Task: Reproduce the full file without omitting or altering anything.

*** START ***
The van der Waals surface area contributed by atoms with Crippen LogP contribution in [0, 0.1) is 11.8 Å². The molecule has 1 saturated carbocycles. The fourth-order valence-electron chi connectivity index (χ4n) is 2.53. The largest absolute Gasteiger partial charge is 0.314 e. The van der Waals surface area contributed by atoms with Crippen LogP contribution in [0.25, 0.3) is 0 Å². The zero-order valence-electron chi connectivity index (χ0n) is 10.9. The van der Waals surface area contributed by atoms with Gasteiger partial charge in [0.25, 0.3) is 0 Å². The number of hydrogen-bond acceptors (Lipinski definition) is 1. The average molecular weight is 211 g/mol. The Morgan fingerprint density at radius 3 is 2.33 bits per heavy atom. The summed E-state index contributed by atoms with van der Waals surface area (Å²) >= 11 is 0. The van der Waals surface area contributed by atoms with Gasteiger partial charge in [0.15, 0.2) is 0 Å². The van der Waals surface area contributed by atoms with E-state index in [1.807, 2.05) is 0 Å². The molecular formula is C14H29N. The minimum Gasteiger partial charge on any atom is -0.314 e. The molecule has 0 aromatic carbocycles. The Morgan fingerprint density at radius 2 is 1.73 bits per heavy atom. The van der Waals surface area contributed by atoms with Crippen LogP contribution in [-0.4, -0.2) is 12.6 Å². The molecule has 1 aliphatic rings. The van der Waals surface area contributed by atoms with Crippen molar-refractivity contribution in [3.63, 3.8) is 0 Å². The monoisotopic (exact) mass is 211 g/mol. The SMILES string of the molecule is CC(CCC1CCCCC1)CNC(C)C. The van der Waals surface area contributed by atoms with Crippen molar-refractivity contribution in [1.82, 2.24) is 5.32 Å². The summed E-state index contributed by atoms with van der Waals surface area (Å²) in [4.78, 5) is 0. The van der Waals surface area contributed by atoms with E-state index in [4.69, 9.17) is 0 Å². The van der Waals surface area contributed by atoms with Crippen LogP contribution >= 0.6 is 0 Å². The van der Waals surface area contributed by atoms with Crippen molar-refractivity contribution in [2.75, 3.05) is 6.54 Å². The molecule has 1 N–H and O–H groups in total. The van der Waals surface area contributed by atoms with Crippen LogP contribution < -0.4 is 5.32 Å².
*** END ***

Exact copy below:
The van der Waals surface area contributed by atoms with Crippen LogP contribution in [0, 0.1) is 11.8 Å². The molecule has 1 saturated carbocycles. The fourth-order valence-electron chi connectivity index (χ4n) is 2.53. The largest absolute Gasteiger partial charge is 0.314 e. The van der Waals surface area contributed by atoms with Crippen LogP contribution in [0.25, 0.3) is 0 Å². The zero-order valence-electron chi connectivity index (χ0n) is 10.9. The van der Waals surface area contributed by atoms with Gasteiger partial charge in [0.25, 0.3) is 0 Å². The number of hydrogen-bond acceptors (Lipinski definition) is 1. The average molecular weight is 211 g/mol. The Morgan fingerprint density at radius 3 is 2.33 bits per heavy atom. The summed E-state index contributed by atoms with van der Waals surface area (Å²) >= 11 is 0. The van der Waals surface area contributed by atoms with Gasteiger partial charge in [0.15, 0.2) is 0 Å². The van der Waals surface area contributed by atoms with E-state index in [1.807, 2.05) is 0 Å². The molecular formula is C14H29N. The minimum Gasteiger partial charge on any atom is -0.314 e. The molecule has 0 aromatic carbocycles. The Morgan fingerprint density at radius 2 is 1.73 bits per heavy atom. The van der Waals surface area contributed by atoms with Crippen LogP contribution in [-0.4, -0.2) is 12.6 Å². The molecule has 1 aliphatic rings. The van der Waals surface area contributed by atoms with Crippen molar-refractivity contribution in [3.63, 3.8) is 0 Å². The monoisotopic (exact) mass is 211 g/mol. The SMILES string of the molecule is CC(CCC1CCCCC1)CNC(C)C. The van der Waals surface area contributed by atoms with Crippen molar-refractivity contribution in [1.82, 2.24) is 5.32 Å². The summed E-state index contributed by atoms with van der Waals surface area (Å²) in [4.78, 5) is 0. The van der Waals surface area contributed by atoms with E-state index in [4.69, 9.17) is 0 Å². The van der Waals surface area contributed by atoms with Crippen LogP contribution >= 0.6 is 0 Å². The van der Waals surface area contributed by atoms with Crippen molar-refractivity contribution in [2.75, 3.05) is 6.54 Å². The molecule has 1 N–H and O–H groups in total. The van der Waals surface area contributed by atoms with Crippen LogP contribution < -0.4 is 5.32 Å².